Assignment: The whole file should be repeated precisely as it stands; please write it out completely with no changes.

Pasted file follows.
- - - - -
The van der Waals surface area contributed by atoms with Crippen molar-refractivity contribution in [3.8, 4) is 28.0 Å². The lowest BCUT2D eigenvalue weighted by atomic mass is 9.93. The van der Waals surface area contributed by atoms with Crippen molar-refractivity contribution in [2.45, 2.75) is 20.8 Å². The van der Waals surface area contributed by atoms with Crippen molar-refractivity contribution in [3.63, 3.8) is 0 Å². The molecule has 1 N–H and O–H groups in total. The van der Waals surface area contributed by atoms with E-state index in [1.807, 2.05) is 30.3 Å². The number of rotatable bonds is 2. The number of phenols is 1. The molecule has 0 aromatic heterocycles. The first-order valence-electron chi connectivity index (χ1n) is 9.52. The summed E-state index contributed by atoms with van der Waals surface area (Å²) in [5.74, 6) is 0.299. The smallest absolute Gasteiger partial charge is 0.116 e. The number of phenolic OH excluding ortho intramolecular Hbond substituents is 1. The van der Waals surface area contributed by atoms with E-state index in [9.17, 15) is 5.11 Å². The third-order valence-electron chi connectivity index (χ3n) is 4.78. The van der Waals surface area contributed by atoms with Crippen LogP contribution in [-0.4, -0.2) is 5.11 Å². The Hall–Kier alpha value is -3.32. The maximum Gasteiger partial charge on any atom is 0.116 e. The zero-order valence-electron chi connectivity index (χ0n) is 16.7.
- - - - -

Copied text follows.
The van der Waals surface area contributed by atoms with Crippen molar-refractivity contribution in [3.8, 4) is 28.0 Å². The lowest BCUT2D eigenvalue weighted by atomic mass is 9.93. The van der Waals surface area contributed by atoms with Crippen molar-refractivity contribution in [2.45, 2.75) is 20.8 Å². The van der Waals surface area contributed by atoms with Crippen molar-refractivity contribution in [3.63, 3.8) is 0 Å². The molecule has 1 N–H and O–H groups in total. The van der Waals surface area contributed by atoms with E-state index in [1.807, 2.05) is 30.3 Å². The number of rotatable bonds is 2. The number of phenols is 1. The molecule has 0 aromatic heterocycles. The first-order valence-electron chi connectivity index (χ1n) is 9.52. The summed E-state index contributed by atoms with van der Waals surface area (Å²) in [5.74, 6) is 0.299. The smallest absolute Gasteiger partial charge is 0.116 e. The number of phenolic OH excluding ortho intramolecular Hbond substituents is 1. The van der Waals surface area contributed by atoms with E-state index in [9.17, 15) is 5.11 Å². The third-order valence-electron chi connectivity index (χ3n) is 4.78. The van der Waals surface area contributed by atoms with Crippen LogP contribution in [-0.4, -0.2) is 5.11 Å². The Hall–Kier alpha value is -3.32. The maximum Gasteiger partial charge on any atom is 0.116 e. The zero-order valence-electron chi connectivity index (χ0n) is 16.7.